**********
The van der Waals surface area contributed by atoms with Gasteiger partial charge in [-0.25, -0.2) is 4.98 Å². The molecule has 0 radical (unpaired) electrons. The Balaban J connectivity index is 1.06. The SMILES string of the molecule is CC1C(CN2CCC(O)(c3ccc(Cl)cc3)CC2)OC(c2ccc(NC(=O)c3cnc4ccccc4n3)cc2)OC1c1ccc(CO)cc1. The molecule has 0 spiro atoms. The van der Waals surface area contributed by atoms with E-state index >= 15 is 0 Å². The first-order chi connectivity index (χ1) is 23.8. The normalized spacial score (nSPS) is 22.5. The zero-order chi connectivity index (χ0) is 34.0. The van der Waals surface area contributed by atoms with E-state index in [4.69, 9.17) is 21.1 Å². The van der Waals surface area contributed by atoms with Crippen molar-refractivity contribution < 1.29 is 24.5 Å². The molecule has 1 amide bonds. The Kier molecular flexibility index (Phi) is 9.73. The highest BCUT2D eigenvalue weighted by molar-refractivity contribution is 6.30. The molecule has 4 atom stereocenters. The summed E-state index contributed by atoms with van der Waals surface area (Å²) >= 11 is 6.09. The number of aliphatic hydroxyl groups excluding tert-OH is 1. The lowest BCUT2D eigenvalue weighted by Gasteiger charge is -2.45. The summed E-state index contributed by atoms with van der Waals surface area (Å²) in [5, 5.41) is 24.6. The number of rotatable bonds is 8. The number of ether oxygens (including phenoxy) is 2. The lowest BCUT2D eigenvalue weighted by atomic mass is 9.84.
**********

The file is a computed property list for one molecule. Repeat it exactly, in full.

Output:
The van der Waals surface area contributed by atoms with Gasteiger partial charge in [-0.25, -0.2) is 4.98 Å². The molecule has 0 radical (unpaired) electrons. The Balaban J connectivity index is 1.06. The SMILES string of the molecule is CC1C(CN2CCC(O)(c3ccc(Cl)cc3)CC2)OC(c2ccc(NC(=O)c3cnc4ccccc4n3)cc2)OC1c1ccc(CO)cc1. The molecule has 0 spiro atoms. The van der Waals surface area contributed by atoms with E-state index >= 15 is 0 Å². The first-order chi connectivity index (χ1) is 23.8. The normalized spacial score (nSPS) is 22.5. The zero-order chi connectivity index (χ0) is 34.0. The van der Waals surface area contributed by atoms with E-state index in [4.69, 9.17) is 21.1 Å². The van der Waals surface area contributed by atoms with Crippen molar-refractivity contribution < 1.29 is 24.5 Å². The molecule has 1 amide bonds. The Kier molecular flexibility index (Phi) is 9.73. The highest BCUT2D eigenvalue weighted by molar-refractivity contribution is 6.30. The molecule has 4 atom stereocenters. The summed E-state index contributed by atoms with van der Waals surface area (Å²) >= 11 is 6.09. The number of aliphatic hydroxyl groups excluding tert-OH is 1. The lowest BCUT2D eigenvalue weighted by Gasteiger charge is -2.45. The summed E-state index contributed by atoms with van der Waals surface area (Å²) in [5, 5.41) is 24.6. The number of rotatable bonds is 8. The number of ether oxygens (including phenoxy) is 2. The lowest BCUT2D eigenvalue weighted by atomic mass is 9.84.